number of mallocs following that malloc (because a fair number of bugs
only happen if two or more mallocs fail in a row, e.g. error recovery
that itself involves malloc). This env variable sets the number of
mallocs to fail.
Here's why you care: If set to 0, then the malloc checking is skipped,
which makes the test suite a heck of a lot faster. Just run with this
env variable unset before you commit.
These are the test programs that are built if dbus is compiled using
This is the main unit test program that tests all aspects of the D-BUS
This it the unit test program for the message bus.
A test that tries to break the message loader by passing it randomly
created invalid messages.
"make check" runs all the deterministic test programs (i.e. not break-loader).
"make check-coverage" is available if you configure with --enable-gcov and
gives a complete report on test suite coverage. You can also run
"test/decode-gcov foo.c" on any source file to get annotated source,
after running make check with a gcov-enabled tree.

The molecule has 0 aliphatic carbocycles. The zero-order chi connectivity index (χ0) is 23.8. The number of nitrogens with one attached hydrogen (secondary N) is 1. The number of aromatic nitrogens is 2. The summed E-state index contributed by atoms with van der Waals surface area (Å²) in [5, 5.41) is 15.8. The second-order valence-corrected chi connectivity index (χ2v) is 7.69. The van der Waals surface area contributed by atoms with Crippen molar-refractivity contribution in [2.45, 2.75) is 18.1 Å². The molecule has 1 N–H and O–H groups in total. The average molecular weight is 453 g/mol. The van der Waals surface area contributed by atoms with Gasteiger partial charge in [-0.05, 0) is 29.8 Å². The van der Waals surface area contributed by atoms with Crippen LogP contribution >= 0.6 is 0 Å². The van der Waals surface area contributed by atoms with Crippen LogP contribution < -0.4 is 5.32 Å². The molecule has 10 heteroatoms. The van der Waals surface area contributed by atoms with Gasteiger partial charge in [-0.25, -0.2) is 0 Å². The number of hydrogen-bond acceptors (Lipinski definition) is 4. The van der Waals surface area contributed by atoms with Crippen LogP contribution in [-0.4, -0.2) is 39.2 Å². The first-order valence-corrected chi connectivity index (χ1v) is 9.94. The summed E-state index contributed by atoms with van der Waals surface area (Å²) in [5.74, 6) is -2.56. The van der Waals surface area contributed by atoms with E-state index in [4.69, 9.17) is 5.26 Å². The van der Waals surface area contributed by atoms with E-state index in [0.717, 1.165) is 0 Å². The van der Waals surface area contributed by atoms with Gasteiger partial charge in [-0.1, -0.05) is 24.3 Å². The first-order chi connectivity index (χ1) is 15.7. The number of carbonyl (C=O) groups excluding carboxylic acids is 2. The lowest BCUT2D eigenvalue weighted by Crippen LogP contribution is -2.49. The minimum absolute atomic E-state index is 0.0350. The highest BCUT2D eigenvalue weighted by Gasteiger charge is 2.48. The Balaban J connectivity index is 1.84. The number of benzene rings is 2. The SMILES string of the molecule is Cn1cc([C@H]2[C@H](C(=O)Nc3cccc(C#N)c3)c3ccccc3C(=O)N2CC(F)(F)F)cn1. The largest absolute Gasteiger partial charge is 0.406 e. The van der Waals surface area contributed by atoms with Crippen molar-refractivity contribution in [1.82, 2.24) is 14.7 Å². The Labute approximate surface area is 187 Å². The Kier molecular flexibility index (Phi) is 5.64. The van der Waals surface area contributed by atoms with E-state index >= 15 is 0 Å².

Please file them at http://bugzilla.freedesktop.org under component
dbus, and also post to the mailing list for discussion. The commit
- for fixes that don't affect API or protocol, they can be committed
if any one qualified reviewer other than patch author
reviews and approves
- for fixes that do affect API or protocol, two people
in the reviewer group have to review and approve the commit, and
posting to the list is definitely mandatory
- if there's a live unresolved controversy about a change,
don't commit it while the argument is still raging.
- regardless of reviews, to commit a patch:
- make check must pass
- the test suite must be extended to cover the new code
as much as reasonably feasible
- the patch has to follow the portability, security, and
- the patch should as much as reasonable do one thing,
not many unrelated changes
No reviewer should approve a patch without these attributes, and
failure on these points is grounds for reverting the patch.
The reviewer group that can approve patches: Havoc Pennington, Michael
Meeks, Alex Larsson, Zack Rusin, Joe Shaw, Mikael Hallendal, Richard
Hult, Owen Fraser-Green, Olivier Andrieu, Colin Walters.